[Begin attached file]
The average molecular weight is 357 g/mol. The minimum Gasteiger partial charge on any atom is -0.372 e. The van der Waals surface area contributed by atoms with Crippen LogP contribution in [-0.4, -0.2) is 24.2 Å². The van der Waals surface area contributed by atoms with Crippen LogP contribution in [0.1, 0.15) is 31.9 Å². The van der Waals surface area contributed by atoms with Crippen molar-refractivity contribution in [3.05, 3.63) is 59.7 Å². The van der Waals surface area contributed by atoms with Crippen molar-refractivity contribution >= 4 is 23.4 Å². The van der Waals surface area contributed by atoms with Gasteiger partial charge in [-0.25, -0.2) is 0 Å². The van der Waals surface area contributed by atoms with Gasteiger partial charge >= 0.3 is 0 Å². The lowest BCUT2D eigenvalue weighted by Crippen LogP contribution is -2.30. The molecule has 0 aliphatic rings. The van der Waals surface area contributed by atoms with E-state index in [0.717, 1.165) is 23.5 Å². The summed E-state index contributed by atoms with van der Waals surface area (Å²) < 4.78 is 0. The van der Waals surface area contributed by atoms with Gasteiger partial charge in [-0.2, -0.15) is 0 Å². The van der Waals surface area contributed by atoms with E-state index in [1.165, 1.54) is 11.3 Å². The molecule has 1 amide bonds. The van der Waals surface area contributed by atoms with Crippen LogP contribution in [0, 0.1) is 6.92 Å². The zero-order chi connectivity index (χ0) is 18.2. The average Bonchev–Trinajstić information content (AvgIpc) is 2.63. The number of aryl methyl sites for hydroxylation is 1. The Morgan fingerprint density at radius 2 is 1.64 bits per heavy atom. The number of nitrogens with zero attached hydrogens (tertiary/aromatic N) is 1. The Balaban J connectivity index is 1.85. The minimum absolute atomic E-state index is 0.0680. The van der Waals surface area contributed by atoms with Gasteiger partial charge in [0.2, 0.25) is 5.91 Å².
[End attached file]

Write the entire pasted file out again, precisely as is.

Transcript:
The average molecular weight is 357 g/mol. The minimum Gasteiger partial charge on any atom is -0.372 e. The van der Waals surface area contributed by atoms with Crippen LogP contribution in [-0.4, -0.2) is 24.2 Å². The van der Waals surface area contributed by atoms with Crippen LogP contribution in [0.1, 0.15) is 31.9 Å². The van der Waals surface area contributed by atoms with Crippen molar-refractivity contribution in [3.05, 3.63) is 59.7 Å². The van der Waals surface area contributed by atoms with Crippen molar-refractivity contribution >= 4 is 23.4 Å². The van der Waals surface area contributed by atoms with Gasteiger partial charge in [-0.25, -0.2) is 0 Å². The van der Waals surface area contributed by atoms with Gasteiger partial charge >= 0.3 is 0 Å². The lowest BCUT2D eigenvalue weighted by Crippen LogP contribution is -2.30. The molecule has 0 aliphatic rings. The van der Waals surface area contributed by atoms with E-state index in [0.717, 1.165) is 23.5 Å². The summed E-state index contributed by atoms with van der Waals surface area (Å²) < 4.78 is 0. The van der Waals surface area contributed by atoms with Gasteiger partial charge in [-0.2, -0.15) is 0 Å². The van der Waals surface area contributed by atoms with E-state index in [1.165, 1.54) is 11.3 Å². The molecule has 1 amide bonds. The van der Waals surface area contributed by atoms with Crippen LogP contribution in [0, 0.1) is 6.92 Å². The zero-order chi connectivity index (χ0) is 18.2. The average Bonchev–Trinajstić information content (AvgIpc) is 2.63. The number of aryl methyl sites for hydroxylation is 1. The Morgan fingerprint density at radius 2 is 1.64 bits per heavy atom. The number of nitrogens with zero attached hydrogens (tertiary/aromatic N) is 1. The Balaban J connectivity index is 1.85. The minimum absolute atomic E-state index is 0.0680. The van der Waals surface area contributed by atoms with Gasteiger partial charge in [0.2, 0.25) is 5.91 Å².